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Closing Camp to the Media is Potentially a Huge Mistake

NCAA Football: Big Ten Media Day David Banks-USA TODAY Sports

Rutgers fans love seeing the local media get their “comeuppance.” To a lot of fans, they are perceived as the enemy—whether that’s true or not. (Spoiler: It’s not true.) So, when announced that new head football coach Chris Ash was limiting media access during summer camp, fans got a kick out of it.

But, this move by Ash may seem like a smart one on the surface—it helps the team come together without distraction and possibly hinders the opponents from knowing some plays—it has to potential to blow up in Rutgers face.

Is that old nervous instinct in your gut rumbling a little, Rutgers fans? It is for me. Let’s try to play this out logically and explain why Rutgers fans should be a little nervous.

Had Ash opened camp to the media more than the six times he has planned, the reporters who cover our beloved Scarlet Knights would be busy. You’d see stories on position battles, feel good articles on what players overcame during the season, and maybe a column or two on how practice has changed under Ash as opposed to what former head coach Kyle Flood ran. Whatever the Ash equivalent of Club Ice is, the media would cover that.

So, in essence, there’d be a ton of content for fans, good press for Ash, and plenty for the reporters to do over the next few weeks. What’s a possible consequence? Maybe a trick play or formation leaks out before the Washington game—but during year one, when the team is a bit undermanned, I don’t think that’s the end of the world.

Now, let’s play this out as is. Ash has really cut down on the amount of time the media has at camp. But, guess what? The media still has a job to do. They still have to write stories. Maybe they write about Michigan or Penn State, and catch some recruit’s eye toward that school.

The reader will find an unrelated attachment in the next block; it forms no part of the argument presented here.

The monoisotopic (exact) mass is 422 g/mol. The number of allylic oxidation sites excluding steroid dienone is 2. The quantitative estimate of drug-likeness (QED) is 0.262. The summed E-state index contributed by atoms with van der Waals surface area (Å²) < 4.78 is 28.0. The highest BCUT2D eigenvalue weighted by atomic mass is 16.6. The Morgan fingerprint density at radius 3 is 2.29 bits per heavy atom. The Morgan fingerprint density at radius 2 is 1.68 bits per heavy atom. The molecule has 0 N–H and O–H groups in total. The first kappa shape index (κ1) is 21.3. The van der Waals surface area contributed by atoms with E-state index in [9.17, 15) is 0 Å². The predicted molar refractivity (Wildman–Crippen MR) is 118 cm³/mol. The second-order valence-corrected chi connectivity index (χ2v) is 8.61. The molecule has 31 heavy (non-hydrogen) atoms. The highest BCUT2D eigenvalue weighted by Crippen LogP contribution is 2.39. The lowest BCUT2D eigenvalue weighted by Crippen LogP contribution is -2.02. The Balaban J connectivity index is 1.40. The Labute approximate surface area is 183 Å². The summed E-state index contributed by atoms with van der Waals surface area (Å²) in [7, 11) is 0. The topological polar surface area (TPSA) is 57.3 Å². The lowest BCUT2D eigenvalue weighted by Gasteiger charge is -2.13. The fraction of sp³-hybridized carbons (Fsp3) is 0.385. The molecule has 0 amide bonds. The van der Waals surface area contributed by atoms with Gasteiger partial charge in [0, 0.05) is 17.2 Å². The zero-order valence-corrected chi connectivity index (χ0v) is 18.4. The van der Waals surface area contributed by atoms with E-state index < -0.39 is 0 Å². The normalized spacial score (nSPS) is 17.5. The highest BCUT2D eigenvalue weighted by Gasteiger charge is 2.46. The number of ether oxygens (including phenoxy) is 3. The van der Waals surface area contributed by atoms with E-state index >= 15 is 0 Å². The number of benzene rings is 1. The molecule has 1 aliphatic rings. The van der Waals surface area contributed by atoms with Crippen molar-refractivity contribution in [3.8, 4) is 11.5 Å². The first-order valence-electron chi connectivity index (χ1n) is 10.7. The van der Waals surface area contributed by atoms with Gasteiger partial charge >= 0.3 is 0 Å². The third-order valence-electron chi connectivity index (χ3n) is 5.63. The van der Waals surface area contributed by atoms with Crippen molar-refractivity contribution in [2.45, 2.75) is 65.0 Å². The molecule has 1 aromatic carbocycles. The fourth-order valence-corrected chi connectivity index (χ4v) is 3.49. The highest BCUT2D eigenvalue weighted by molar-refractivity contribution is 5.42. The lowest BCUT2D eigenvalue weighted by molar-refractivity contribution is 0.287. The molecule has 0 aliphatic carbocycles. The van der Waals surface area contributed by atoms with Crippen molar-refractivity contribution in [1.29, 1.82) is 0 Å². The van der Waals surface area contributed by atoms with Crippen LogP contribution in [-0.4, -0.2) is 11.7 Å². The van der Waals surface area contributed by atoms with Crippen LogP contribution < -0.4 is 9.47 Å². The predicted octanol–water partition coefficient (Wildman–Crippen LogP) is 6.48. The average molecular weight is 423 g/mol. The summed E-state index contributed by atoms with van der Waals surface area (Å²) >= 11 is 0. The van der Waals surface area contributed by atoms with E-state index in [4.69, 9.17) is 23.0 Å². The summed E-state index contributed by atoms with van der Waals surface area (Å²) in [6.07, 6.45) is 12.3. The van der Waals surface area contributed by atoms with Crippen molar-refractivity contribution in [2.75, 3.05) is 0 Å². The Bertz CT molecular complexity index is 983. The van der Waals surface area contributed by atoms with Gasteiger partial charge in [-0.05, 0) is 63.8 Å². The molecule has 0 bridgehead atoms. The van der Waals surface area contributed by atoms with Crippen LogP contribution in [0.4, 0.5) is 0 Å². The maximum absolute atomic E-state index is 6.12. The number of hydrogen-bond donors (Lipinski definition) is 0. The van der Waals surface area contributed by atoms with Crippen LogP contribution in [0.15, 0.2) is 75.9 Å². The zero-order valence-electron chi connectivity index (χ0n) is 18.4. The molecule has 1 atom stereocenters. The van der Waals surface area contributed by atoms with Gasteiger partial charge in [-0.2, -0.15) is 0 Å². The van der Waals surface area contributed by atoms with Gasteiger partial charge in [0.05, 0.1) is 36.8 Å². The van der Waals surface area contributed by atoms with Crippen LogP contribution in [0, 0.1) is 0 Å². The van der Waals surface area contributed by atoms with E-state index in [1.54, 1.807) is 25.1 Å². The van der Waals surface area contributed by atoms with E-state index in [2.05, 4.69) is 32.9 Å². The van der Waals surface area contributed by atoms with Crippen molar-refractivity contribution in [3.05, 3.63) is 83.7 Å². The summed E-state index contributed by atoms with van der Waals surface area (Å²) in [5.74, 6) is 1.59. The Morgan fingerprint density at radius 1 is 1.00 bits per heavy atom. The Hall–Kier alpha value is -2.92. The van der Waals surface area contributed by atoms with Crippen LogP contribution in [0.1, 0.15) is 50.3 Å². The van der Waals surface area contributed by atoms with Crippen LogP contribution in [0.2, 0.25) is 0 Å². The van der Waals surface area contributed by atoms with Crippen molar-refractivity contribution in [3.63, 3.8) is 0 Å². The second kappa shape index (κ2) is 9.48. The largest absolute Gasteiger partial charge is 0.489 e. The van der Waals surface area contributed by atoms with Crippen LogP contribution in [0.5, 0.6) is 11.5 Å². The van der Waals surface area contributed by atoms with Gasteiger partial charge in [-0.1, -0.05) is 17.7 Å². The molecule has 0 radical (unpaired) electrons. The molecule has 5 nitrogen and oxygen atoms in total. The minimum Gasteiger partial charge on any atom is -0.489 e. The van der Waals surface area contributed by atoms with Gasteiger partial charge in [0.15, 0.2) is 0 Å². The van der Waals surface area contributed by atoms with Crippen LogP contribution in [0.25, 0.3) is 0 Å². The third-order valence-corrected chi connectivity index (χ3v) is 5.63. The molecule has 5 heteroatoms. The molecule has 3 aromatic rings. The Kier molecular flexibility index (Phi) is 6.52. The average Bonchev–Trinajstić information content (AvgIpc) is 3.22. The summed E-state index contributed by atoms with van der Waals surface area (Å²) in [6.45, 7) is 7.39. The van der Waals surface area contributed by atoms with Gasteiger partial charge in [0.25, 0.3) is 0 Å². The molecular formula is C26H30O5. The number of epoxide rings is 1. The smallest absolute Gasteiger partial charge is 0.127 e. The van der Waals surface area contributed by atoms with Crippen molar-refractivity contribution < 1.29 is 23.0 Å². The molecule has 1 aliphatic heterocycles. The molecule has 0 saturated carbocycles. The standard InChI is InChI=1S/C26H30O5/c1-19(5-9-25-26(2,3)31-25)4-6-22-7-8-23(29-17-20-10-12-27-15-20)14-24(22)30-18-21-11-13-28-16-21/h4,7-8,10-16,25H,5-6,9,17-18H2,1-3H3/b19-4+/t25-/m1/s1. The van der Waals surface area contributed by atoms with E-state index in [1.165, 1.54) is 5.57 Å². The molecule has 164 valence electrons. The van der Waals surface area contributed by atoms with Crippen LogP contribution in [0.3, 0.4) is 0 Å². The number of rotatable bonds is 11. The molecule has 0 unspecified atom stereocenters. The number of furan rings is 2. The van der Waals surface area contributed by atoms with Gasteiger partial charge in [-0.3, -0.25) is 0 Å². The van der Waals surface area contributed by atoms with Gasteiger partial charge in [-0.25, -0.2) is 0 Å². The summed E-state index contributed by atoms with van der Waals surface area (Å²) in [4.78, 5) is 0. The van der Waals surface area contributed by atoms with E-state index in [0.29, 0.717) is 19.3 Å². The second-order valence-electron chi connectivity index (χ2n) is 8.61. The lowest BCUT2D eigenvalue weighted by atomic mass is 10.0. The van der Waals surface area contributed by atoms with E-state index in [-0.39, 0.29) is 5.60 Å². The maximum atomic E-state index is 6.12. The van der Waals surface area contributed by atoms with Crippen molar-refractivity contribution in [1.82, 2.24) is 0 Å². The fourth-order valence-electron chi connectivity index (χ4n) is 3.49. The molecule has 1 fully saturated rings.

Maybe they write about women’s soccer or lacrosse or Steve Pikiell’s summer vacation (please write about his summer vacation, I’ll read it 1,000 times). And then fans ire gets up because, hey, why aren’t they covering football?

Or, when stuck without something football related (and you guys love to tell me how important football is), what does a good reporter do?

He or she starts digging.

One fan on Twitter told Keith Sargeant to work his sources. Sarge is a good reporter and that’s exactly what he’s going to do. He’ll look for word from donors or others who are at camp and try to get the scoop. But let’s say that source says something—even off the record—that is a bit of talking out of school.

Something that catches the reporter’s ear.

That reporter is going to keep digging. Rutgers is a public institution, and they often give up public documents—even our own Bob Cancro is a fan of the Open Public Records Act. This is how the story of Flood and the academic issue came up last season. Sources talk. Reporters dig.

They often find things no one wanted them to find.

Now, Rutgers is in a much different position than they were last year during Flood and Julie Hermann’s tumultuous era. One hopes that the Scarlet Knights’ athletic department has their ducks in a row. But you never know. It’s an unlikely outcome, but it seems like Ash is taking a risk not that he doesn’t need to take.

Maybe it’s the paranoid Rutgers fan in me. I have no inside information, and I am more optimistic about the future of basketball, football and the rest of the department than I ever have been. But I’m still a Rutgers fan and I still have that paranoid nervousness in my gut about this stuff.

Should this happen, the initial reaction from fans would probably be to call the reporters vengeful. But it’s truly not. It’s people trying to do their jobs and make a living. They have to work and if they come across a story, they have to follow it up and write about it. That’s why Ash should essentially hand them a daily story.

It seems to me that Ash might be opening himself up to long term trouble for short term gain. Instead of giving the media something easy to write about each day, they are opening themselves up to a possible problem—whether it’s turning recruits to another school, ignoring the football program entirely until September, or finding a deep seeded problem that no one knew about.

Let the reporters come to practice, Chris Ash. It’s the easy solution to a potential problem.